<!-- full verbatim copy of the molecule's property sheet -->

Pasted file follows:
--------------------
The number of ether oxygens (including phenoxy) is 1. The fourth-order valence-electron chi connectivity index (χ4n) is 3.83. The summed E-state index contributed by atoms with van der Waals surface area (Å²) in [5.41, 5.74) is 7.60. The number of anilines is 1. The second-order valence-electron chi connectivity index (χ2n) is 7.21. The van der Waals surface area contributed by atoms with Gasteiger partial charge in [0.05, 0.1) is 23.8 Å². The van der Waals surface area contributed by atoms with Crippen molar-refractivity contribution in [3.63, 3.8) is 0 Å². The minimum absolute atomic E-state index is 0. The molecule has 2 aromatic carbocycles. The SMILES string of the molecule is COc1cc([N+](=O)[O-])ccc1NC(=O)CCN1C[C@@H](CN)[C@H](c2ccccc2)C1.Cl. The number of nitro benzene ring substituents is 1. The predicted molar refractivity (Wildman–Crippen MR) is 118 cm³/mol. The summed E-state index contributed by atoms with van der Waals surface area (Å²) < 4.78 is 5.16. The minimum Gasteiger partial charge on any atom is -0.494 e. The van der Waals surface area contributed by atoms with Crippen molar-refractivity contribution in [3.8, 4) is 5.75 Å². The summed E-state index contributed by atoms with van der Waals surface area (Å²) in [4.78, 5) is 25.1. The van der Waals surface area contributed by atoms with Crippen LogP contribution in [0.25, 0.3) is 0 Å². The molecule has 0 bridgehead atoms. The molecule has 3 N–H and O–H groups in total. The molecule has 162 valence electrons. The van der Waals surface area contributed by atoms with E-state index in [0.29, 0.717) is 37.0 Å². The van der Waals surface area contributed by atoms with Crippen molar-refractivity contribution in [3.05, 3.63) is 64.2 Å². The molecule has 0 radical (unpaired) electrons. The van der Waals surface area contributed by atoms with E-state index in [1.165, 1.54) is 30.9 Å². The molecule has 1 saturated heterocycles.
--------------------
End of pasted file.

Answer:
The number of ether oxygens (including phenoxy) is 1. The fourth-order valence-electron chi connectivity index (χ4n) is 3.83. The summed E-state index contributed by atoms with van der Waals surface area (Å²) in [5.41, 5.74) is 7.60. The number of anilines is 1. The second-order valence-electron chi connectivity index (χ2n) is 7.21. The van der Waals surface area contributed by atoms with Gasteiger partial charge in [0.05, 0.1) is 23.8 Å². The van der Waals surface area contributed by atoms with Crippen molar-refractivity contribution in [3.63, 3.8) is 0 Å². The minimum absolute atomic E-state index is 0. The molecule has 2 aromatic carbocycles. The SMILES string of the molecule is COc1cc([N+](=O)[O-])ccc1NC(=O)CCN1C[C@@H](CN)[C@H](c2ccccc2)C1.Cl. The number of nitro benzene ring substituents is 1. The predicted molar refractivity (Wildman–Crippen MR) is 118 cm³/mol. The summed E-state index contributed by atoms with van der Waals surface area (Å²) < 4.78 is 5.16. The minimum Gasteiger partial charge on any atom is -0.494 e. The van der Waals surface area contributed by atoms with Crippen molar-refractivity contribution in [3.8, 4) is 5.75 Å². The summed E-state index contributed by atoms with van der Waals surface area (Å²) in [4.78, 5) is 25.1. The van der Waals surface area contributed by atoms with Crippen LogP contribution in [0.25, 0.3) is 0 Å². The molecule has 0 bridgehead atoms. The molecule has 3 N–H and O–H groups in total. The molecule has 162 valence electrons. The van der Waals surface area contributed by atoms with E-state index in [0.29, 0.717) is 37.0 Å². The van der Waals surface area contributed by atoms with Crippen molar-refractivity contribution in [3.05, 3.63) is 64.2 Å². The molecule has 0 radical (unpaired) electrons. The van der Waals surface area contributed by atoms with E-state index in [1.165, 1.54) is 30.9 Å². The molecule has 1 saturated heterocycles.